Gruff Rhys


BY Paul BlinovPublished Jun 5, 2018

Gruff Rhys's decades-long career has been built out of oddball musical turns for one, having Paul McCartney's guest spot on a Super Furry Animals album consist solely of McCartney crunching carrots and celery (as Macca had done three decades earlier for the Beach Boys). But Rhys has always wrapped those conceptual quirks up in rich pop sensibilities and affecting melody, too.
And so it is with Babelsberg, Rhys fifth solo album, which mines a musical and lyrical disconnect to speak to the present: backed by a trio of players, plus the 72-piece National Orchestra of Wales (arrangements by composer Stephen McNeff), Babelsberg's ten songs comprise a confident, fully realized soundtrack to a quasi-fictional dystopia.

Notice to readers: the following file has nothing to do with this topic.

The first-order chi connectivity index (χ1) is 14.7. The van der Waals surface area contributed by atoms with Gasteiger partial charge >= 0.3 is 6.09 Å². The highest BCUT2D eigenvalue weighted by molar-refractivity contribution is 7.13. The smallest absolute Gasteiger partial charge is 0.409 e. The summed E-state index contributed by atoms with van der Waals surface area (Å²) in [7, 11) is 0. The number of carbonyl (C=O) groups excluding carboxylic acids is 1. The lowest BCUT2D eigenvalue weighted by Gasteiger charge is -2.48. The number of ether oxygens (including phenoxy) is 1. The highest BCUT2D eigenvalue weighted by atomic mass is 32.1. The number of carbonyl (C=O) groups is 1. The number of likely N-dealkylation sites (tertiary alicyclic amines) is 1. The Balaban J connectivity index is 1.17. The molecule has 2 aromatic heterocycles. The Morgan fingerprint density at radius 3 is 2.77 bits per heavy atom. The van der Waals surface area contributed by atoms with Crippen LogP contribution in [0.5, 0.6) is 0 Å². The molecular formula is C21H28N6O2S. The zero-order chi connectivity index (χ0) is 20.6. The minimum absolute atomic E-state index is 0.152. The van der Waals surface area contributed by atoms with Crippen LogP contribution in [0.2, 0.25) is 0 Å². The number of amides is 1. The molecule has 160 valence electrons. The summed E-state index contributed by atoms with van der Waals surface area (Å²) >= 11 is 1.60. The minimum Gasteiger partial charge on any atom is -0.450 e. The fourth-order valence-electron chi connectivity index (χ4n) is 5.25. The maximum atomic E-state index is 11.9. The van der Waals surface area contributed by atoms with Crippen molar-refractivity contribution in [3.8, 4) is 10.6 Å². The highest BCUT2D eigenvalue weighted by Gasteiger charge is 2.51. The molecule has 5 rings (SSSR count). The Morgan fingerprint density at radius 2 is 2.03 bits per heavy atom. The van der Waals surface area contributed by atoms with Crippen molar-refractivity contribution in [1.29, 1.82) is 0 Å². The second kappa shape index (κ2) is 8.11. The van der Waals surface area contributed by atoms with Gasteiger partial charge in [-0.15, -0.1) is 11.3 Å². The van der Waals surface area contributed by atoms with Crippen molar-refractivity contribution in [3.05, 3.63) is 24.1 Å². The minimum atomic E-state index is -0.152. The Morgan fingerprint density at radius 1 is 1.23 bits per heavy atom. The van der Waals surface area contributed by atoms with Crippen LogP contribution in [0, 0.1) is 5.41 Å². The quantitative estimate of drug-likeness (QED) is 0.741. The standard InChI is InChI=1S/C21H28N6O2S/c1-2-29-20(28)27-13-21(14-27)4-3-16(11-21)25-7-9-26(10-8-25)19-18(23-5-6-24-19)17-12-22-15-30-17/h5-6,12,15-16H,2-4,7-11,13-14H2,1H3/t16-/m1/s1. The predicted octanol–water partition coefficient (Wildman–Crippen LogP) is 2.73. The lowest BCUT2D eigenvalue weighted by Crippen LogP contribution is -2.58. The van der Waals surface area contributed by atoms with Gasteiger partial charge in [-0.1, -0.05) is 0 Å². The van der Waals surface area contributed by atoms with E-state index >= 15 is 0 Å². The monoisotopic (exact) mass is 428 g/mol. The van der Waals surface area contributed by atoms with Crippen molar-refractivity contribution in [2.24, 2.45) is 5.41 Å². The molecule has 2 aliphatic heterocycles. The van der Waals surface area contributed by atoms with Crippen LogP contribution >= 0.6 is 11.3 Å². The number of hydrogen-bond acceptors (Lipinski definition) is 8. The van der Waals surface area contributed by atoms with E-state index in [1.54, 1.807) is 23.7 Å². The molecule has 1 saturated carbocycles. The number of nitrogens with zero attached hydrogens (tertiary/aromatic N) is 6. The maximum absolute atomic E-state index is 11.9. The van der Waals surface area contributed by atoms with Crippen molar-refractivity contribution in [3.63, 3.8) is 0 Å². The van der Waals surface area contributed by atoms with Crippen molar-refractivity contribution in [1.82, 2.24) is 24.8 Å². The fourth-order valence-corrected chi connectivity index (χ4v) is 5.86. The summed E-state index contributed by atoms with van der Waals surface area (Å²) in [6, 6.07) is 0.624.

The large-scale symphonic accompaniment gives these songs a classical glide, and it serves Rhys's dulcet delivery well. But underneath the scoring, he's focused on the times at hand: "Architecture of Amnesia" speaks of "scaring the people with hysteria" at a reluctant march pace, while "Negative Vibes" bemoans the lack of a middle ground through bright-but-regretful melody. On "Oh Dear!," Rhys mournfully repeats the title as kinetic orchestration swirls around him, and album-closing duet with Lily Cole, "Selfies in the Sunset," finds a calm melancholy in  photos of yourself at the end of the world. Sometimes it's a bit on the nose, but it's never less than compelling.
(Rough Trade)

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